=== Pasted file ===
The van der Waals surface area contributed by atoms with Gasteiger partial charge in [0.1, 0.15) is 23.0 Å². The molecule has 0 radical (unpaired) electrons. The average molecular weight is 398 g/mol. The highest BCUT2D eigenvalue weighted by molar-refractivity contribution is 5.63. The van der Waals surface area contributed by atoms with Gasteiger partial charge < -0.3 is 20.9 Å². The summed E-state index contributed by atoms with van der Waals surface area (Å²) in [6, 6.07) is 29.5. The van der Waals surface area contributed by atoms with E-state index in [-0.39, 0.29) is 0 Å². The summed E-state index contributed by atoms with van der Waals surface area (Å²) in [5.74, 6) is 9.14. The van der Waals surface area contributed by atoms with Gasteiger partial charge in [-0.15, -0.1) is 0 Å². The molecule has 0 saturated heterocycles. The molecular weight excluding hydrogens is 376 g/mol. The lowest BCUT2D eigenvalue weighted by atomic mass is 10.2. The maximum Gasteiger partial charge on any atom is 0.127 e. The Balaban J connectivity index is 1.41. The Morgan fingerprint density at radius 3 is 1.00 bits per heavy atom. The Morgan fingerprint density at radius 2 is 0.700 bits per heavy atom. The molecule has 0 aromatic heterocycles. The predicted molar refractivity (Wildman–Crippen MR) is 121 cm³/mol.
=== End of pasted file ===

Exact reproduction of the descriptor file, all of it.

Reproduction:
The van der Waals surface area contributed by atoms with Gasteiger partial charge in [0.1, 0.15) is 23.0 Å². The molecule has 0 radical (unpaired) electrons. The average molecular weight is 398 g/mol. The highest BCUT2D eigenvalue weighted by molar-refractivity contribution is 5.63. The van der Waals surface area contributed by atoms with Gasteiger partial charge < -0.3 is 20.9 Å². The summed E-state index contributed by atoms with van der Waals surface area (Å²) in [6, 6.07) is 29.5. The van der Waals surface area contributed by atoms with E-state index in [-0.39, 0.29) is 0 Å². The summed E-state index contributed by atoms with van der Waals surface area (Å²) in [5.74, 6) is 9.14. The van der Waals surface area contributed by atoms with Gasteiger partial charge in [-0.15, -0.1) is 0 Å². The molecule has 0 saturated heterocycles. The molecular weight excluding hydrogens is 376 g/mol. The lowest BCUT2D eigenvalue weighted by atomic mass is 10.2. The maximum Gasteiger partial charge on any atom is 0.127 e. The Balaban J connectivity index is 1.41. The Morgan fingerprint density at radius 3 is 1.00 bits per heavy atom. The Morgan fingerprint density at radius 2 is 0.700 bits per heavy atom. The molecule has 0 aromatic heterocycles. The predicted molar refractivity (Wildman–Crippen MR) is 121 cm³/mol.